BINARY doesn't affect how the column is stored or retrieved. Note that My SQL's behaviour in this regard is the diametrical opposite of the default behaviour of most other databases.
(Tested: DB2 8.1, Firebird 1.5.1, Oracle 8.1.7 and Postgre SQL 7.4.3, details of other databases welcome). However, in contrast to CHAR, VARCHAR values are stored using only as many characters as are needed, plus one byte to record the length.
It has been fixed in the 4.1.x series, but remains in earlier versions.
Other databases tested (DB2 8.1, Firebird 1.5rc4, Oracle 8.1.7 and Postgre SQL 7.3) displayed the query results as expected with no truncation. There are two options here: 1) the database throws an error and your app either deals with it gracefully or fails.
(For known bugs see this page in the My SQL documentation:
The My SQL database server is being continually improved.
The only exception found is Firebird 1.02, which went into an infinite loop; this problem seems to be fixed in Firebird 1.5.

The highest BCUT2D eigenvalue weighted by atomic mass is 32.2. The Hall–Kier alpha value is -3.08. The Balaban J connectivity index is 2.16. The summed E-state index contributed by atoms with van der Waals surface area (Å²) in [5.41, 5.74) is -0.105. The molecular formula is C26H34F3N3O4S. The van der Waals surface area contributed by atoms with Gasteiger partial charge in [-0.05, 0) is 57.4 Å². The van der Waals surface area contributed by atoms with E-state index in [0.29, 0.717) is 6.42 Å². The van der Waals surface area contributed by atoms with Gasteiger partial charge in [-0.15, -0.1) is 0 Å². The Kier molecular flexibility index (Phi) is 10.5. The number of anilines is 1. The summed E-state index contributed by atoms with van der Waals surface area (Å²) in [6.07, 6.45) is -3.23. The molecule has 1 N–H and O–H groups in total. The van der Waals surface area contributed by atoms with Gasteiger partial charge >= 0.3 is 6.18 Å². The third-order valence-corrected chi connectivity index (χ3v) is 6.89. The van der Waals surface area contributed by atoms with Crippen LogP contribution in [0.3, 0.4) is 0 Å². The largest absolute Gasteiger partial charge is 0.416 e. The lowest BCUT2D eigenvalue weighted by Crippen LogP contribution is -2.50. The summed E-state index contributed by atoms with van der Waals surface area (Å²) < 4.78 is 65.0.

(This space removal differs from the SQL-99 specification.) ...(And if you're thinking "implement them in the application", you don't need a relational database). Values in CHAR and VARCHAR columns are sorted and compared in case-insensitive fashion, unless the BINARY attribute was specified when the table was created.The BINARY attribute means that column values are sorted and compared in case-sensitive fashion according to the ASCII order of the machine where the My SQL server is running.Possibly this is because My SQL internally adds an extra "digit" to store a minus sign, and because the storage space is there uses it with positive numbers to pack an extra digit in, if the explanation here: anything to go by.Other databases (tested: Firebird 1.5rc4, Oracle 8.1.7 and Postgre SQL 7.4) raised errors with the same data.